Following consultation with an attorney and a vote, Board Chair Grace Fey announced that the Trustees wouldn’t seek Bulger’s removal adding, “In fact, the evidence is that the quality of our students, our fund-raising and research funding have all increased dramatically in recent years.”

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Photo Credit: Alpha Tau Gamma

Around this time, the Massachusetts Republican Party also filed ethics complaints against members of the UMass board of trustees, which were eventually dismissed.

Whether or not President Bulger should have resigned is a separate issue from whether Governor Romney should have threatened to appoint known Bulger enemies to serve on the UMass Board.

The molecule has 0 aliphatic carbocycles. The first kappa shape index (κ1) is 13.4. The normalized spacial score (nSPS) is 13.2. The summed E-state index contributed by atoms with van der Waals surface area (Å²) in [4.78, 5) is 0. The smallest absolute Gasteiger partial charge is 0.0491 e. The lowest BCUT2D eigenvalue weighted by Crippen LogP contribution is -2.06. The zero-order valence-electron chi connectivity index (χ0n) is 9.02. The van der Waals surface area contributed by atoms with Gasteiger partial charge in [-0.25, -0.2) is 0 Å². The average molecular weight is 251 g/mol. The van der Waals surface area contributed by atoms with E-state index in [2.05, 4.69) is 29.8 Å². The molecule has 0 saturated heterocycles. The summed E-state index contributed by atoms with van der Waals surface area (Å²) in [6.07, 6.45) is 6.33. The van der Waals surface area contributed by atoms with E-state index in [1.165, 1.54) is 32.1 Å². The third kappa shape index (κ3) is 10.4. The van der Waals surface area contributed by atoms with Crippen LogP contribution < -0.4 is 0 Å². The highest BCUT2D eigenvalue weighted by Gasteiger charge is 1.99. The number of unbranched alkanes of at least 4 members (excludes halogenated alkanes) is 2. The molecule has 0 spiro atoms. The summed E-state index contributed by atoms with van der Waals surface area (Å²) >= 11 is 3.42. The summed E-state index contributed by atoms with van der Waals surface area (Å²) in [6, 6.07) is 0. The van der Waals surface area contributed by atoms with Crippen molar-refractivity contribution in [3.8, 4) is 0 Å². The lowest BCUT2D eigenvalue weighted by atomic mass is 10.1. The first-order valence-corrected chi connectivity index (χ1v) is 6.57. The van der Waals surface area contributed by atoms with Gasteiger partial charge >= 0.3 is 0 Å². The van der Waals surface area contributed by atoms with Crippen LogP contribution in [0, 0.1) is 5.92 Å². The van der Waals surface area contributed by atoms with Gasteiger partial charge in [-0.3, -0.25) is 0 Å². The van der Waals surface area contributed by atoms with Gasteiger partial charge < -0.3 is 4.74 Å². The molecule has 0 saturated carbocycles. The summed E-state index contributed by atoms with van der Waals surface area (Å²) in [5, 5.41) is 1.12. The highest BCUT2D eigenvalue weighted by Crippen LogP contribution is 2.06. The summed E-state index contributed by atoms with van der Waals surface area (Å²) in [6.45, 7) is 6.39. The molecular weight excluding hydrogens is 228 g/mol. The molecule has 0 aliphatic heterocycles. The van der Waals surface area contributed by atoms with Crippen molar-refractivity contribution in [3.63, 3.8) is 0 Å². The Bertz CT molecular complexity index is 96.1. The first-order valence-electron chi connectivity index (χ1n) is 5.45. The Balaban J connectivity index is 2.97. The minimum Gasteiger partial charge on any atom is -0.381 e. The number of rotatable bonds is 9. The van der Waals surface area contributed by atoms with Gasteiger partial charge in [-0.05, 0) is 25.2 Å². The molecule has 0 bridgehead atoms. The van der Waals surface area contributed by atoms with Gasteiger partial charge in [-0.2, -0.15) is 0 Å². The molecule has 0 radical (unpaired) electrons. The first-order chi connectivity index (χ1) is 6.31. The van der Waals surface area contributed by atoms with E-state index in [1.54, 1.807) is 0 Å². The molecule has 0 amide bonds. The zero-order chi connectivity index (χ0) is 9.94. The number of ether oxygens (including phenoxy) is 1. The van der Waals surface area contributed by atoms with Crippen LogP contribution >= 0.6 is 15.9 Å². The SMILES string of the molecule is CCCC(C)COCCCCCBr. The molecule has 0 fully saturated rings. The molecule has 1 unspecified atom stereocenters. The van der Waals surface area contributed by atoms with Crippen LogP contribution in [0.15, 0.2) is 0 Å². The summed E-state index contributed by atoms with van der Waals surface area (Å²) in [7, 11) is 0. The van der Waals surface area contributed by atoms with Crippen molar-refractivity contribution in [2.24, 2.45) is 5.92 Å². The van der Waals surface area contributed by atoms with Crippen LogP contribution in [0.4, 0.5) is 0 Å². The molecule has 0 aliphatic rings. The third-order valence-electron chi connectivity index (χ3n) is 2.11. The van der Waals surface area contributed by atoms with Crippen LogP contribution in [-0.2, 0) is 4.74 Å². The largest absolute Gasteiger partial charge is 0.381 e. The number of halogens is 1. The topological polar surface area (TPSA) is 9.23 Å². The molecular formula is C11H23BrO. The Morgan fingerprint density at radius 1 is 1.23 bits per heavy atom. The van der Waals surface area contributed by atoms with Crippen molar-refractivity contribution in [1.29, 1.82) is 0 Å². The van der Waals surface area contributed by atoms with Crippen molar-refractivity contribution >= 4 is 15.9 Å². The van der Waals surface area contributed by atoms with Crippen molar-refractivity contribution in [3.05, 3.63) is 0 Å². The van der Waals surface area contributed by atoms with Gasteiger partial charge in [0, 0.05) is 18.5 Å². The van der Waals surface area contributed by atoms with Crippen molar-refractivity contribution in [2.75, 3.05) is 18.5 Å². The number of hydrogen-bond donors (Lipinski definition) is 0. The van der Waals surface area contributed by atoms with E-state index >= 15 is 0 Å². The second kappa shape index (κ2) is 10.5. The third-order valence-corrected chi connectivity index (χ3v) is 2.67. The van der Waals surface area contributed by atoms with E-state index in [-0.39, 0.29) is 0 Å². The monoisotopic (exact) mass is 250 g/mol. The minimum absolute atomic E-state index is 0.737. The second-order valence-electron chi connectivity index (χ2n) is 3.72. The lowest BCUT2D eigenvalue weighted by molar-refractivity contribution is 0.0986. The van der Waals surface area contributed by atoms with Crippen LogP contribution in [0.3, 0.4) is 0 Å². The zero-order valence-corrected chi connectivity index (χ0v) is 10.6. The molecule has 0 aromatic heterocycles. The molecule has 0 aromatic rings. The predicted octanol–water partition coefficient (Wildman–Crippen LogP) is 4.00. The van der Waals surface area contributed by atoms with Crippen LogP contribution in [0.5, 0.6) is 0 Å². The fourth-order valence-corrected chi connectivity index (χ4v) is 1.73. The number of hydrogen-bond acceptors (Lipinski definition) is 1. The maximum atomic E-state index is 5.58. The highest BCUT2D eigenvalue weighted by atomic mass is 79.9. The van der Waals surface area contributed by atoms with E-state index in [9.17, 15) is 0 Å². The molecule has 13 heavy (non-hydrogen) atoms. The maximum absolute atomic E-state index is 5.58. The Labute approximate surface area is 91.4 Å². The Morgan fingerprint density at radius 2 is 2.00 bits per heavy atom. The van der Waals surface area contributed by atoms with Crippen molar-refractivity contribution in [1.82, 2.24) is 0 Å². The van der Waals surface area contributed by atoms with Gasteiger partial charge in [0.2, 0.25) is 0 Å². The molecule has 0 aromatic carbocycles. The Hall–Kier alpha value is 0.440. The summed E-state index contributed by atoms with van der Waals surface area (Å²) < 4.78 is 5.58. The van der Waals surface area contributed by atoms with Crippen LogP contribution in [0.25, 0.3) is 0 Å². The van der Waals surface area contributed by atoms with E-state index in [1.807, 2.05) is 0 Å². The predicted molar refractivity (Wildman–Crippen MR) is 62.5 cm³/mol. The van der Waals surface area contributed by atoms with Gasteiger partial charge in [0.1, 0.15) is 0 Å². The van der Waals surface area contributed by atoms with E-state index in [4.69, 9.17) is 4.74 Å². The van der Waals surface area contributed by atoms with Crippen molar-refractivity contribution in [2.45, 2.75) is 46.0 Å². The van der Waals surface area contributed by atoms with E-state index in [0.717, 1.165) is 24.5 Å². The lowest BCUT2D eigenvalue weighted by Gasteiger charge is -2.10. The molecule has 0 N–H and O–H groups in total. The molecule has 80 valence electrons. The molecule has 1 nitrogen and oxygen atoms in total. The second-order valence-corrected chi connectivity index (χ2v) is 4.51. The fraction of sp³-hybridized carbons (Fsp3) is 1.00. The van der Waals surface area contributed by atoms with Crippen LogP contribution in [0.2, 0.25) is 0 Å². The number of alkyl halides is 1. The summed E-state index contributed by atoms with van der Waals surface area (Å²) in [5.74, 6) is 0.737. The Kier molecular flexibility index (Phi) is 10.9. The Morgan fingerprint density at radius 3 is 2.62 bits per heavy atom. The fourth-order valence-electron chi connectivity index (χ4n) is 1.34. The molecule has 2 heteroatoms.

These include controversial figures like George Daher, who once publicly derided Bulger as a “corrupt midget” and radio talk show host Howie Carr. Among these is Harvard Law School Professor Alan Dershowitz, who believes in torture and that because “countries all over the world violate the Geneva Accords,” then it’s OK for America to do it, too.

Is placing these individuals at the helm of the University of Massachusetts in the public interest?

Unlike Lehmberg, Bulger ultimately chose to resign, citing a “calculated political assault” against UMass which included “character attacks on distinguished members of our board of trustees, and by the creation of a stated ‘litmus test’ stipulating that future members of the UMass Board must be willing to sign away their independent judgment before taking their seats.”